Fabulous fat men in Fukuoka
When we got to Japan we were devastated to hear that sumo season was over. Between that and only spotting one geisha, our to do list was looking pretty meager. Luckily Giles and Anne , in their infinite wisdom, informed us that the sumo tournament was only just beginning in Fukuoka so, ignoring Lonely Planet’s advice that people start queueing at dawn for the special (and cheap) ‘on the day’ tickets, we picked up our Japanese Rail passes and massive backpacks and headed straight for Japan’s second city.
We managed to blag the cheap seats for that day for 2,100 yen (around 16 euro) but it being only 11am, the stadium was pretty empty so we had someone else’s ringside (sweat splatter) seats until around 2.30pm. The tournament runs from 8.30am until 6pm every day for the duration of the festival, starting with the lower level sumos and moving onto the world’s best in the afternoon. Surprisingly, there are only around 800 sumo wrestlers currently competing, as Japanese boys move towards the country’s latest craze – baseball.
I had always imagined sumo to be an epic battle between two massive forces of nature so when the first few competitors came into the ring, weighing little over 14 stone, I was a bit disappointed. Fortunately as the day progressed, they got bigger, until they weight around 1 kilo less than a fully grown sperm whale. I was also surprised by the amount of ceremony involved (apparently sumo was originally part of a religious ritual).
The first person to enter the stage is a man in traditional dress (looking a little like a medieval squire) who sings/chants the competitor’s name. The sumo then hauls himself into the ring, a circle with a diameter of around 15ft on a sand platform. They stretch, lifting one swollen foot over their head before stomping it down on the ground and repeating with the other foot. Then they square up, squatting down, before standing up and walking out of the ring. The referee (also in traditional dress) dances about a bit and the sumos return, squat and sometimes, leave again.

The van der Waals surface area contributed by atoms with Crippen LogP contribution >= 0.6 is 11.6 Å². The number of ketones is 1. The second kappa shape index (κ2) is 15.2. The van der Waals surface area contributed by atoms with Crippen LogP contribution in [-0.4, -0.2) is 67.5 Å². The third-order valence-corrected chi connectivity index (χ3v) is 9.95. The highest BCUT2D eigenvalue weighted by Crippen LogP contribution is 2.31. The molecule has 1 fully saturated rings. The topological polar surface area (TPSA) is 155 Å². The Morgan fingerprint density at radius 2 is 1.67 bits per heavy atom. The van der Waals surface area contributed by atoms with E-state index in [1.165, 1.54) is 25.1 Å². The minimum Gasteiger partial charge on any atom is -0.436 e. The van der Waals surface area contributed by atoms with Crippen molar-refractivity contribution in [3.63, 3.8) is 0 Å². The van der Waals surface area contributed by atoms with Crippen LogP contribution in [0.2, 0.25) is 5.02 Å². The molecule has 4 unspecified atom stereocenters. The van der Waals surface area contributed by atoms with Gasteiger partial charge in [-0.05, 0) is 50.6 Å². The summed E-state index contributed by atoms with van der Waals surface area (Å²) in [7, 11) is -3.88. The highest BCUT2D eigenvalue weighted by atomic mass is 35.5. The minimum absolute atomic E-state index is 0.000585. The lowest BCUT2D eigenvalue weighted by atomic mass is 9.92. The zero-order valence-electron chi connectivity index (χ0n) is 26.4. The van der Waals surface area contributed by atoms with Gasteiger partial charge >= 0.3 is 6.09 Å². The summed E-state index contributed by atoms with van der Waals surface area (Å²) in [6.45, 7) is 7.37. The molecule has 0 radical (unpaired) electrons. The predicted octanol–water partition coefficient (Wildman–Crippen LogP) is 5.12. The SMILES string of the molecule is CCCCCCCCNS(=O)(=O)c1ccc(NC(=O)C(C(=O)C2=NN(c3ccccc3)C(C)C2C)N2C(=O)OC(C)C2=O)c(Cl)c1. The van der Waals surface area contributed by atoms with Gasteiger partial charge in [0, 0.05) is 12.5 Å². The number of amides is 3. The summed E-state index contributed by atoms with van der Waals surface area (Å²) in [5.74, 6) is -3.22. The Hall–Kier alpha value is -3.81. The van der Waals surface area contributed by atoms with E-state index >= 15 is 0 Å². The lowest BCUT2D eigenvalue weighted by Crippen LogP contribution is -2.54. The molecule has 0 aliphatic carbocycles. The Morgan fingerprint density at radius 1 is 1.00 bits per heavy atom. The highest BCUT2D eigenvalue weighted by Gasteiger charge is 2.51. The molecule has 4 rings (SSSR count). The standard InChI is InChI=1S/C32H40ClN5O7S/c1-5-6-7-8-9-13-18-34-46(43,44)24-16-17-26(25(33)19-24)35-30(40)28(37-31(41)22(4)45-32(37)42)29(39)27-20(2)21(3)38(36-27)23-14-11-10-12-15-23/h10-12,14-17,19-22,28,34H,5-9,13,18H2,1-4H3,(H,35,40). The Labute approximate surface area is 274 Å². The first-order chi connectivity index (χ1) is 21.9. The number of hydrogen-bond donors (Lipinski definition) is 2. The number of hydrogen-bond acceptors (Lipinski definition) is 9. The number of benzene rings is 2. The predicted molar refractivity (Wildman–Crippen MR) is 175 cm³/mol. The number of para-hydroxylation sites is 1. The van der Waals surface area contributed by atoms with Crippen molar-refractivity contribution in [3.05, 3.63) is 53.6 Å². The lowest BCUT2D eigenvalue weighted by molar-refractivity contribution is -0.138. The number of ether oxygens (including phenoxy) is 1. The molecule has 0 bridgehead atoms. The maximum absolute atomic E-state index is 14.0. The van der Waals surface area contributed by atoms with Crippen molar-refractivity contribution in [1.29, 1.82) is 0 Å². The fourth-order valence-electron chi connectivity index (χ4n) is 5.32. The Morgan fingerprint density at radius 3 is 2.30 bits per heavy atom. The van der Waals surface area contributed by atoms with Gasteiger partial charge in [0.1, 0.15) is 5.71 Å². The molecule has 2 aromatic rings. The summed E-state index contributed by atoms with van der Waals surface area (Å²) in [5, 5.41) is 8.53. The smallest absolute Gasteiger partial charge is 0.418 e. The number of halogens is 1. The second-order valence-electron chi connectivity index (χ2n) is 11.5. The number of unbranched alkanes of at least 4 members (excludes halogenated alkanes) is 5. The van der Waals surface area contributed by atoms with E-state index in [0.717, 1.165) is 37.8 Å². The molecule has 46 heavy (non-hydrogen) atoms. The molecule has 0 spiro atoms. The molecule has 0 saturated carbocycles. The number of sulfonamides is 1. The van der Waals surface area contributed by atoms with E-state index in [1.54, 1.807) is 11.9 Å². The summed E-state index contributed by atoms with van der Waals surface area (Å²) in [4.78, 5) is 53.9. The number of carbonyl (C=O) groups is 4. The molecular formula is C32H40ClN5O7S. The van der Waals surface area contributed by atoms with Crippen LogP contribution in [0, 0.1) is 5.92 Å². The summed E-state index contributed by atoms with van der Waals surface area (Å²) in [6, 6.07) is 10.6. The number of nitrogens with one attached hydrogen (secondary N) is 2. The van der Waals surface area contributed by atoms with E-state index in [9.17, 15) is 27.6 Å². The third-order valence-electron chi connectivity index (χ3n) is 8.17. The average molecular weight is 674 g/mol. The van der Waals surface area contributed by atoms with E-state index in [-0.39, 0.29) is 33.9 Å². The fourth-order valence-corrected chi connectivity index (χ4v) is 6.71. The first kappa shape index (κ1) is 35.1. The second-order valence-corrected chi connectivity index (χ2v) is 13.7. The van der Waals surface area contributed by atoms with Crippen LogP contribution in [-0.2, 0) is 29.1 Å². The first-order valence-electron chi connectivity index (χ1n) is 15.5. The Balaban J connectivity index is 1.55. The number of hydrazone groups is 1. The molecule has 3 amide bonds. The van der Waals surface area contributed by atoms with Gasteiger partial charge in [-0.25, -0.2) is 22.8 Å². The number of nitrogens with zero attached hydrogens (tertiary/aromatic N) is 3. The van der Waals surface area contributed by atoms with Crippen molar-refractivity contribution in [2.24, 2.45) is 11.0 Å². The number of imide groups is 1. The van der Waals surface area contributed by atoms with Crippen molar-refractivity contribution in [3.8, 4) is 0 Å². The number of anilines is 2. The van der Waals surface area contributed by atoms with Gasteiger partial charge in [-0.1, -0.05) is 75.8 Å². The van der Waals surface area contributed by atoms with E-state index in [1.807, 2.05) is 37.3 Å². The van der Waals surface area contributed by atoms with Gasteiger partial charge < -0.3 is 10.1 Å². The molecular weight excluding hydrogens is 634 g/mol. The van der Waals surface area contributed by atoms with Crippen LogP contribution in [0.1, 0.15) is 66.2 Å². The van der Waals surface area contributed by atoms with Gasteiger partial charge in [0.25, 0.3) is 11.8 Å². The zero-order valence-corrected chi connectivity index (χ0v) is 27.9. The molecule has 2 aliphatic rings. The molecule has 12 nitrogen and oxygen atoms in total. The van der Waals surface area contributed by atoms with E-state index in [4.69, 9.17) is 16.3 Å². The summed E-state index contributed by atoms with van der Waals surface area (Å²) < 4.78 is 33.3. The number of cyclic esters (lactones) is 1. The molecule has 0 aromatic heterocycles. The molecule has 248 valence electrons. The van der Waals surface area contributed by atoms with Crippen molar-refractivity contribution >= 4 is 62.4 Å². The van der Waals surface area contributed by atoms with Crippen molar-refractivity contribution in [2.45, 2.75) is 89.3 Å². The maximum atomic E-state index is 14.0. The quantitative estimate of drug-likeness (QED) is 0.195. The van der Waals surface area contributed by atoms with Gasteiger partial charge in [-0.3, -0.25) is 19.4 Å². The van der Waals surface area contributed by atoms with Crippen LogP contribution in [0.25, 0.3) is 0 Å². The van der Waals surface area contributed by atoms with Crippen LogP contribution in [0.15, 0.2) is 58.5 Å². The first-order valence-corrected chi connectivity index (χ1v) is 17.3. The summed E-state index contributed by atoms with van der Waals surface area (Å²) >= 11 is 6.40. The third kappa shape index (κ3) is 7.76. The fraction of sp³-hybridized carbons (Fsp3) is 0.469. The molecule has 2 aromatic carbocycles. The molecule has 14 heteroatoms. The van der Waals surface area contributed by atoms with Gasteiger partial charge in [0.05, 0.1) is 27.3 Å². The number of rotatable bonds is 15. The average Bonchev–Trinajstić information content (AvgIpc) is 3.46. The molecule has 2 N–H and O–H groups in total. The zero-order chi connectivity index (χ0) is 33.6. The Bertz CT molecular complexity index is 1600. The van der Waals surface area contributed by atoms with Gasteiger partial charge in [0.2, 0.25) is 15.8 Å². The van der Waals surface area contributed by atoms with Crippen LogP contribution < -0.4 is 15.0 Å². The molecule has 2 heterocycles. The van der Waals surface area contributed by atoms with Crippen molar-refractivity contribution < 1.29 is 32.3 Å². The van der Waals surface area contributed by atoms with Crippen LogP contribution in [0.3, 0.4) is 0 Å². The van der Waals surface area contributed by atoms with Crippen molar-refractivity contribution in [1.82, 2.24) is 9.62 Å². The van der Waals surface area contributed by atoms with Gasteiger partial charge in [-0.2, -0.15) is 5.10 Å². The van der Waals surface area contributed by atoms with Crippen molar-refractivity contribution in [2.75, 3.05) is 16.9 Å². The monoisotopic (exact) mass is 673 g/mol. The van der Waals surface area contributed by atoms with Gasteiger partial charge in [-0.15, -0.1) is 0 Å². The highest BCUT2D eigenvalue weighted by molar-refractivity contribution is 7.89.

After around 10 minutes of this the fat (or sometimes not so fat) men finally get to it. The referee starts yelping like an injured seal (apparently shouting encouragement) and they rush at each other, colliding and sending all their rolls of fat (and in one sumos case four boobs) quivering towards their rear in fear.
Oftentimes this is all it takes. One puts his shoulder down lower and the other, defying the law of gravity, soars over his back, suspended gracefully mid-air in a backflip for one terrifying moment, before he hits the floor/judge/closest audience member. And that’s it. After all the ceremony, chanting and prancing, they hobble back to the stage, bow and exit the room demurely. Sumo wrestlers, unlike Irish football fans, are not permitted to show emotion after winning or losing a bout.
The best fights are the ones where the wrestlers weigh about the same and have similar strength. When their shoulders meet, neither gives way and they wrap their free arm around each other. This leads to a standoff which, after a few minutes, starts to look a bit more like the world’s fleshiest cuddle.
You would think that seven and a half hours of watching a foreign sport in an unintelligible language with a seemingly endless routine of unrecognizable religious rituals, would be too much of a good thing. But its not. As the day went on it got more and more exciting and, as the more successful sumos arrived, the crowd got more and more excited. A queue of people waiting to greet the world champions formed outside the stadium and with all the screaming teenagers and swooning women, you would have been excused for thinking that you were at a Take That concert.
We left feeling like kids who had spent the day at Disney, practicing our squats and splits and stamping on the bus, just daring people twice our size to take us on. And why not? Sumo has it all – morbidly obese men, thongs, long flowing locks, bear hugs, elaborate costumes, injured sea creatures, gravity defying belly flops and the ever present fear that the next time they fall, it could be on you. What more could you want from a sport?
More photos of sumo in Fukuoka are available in the gallery.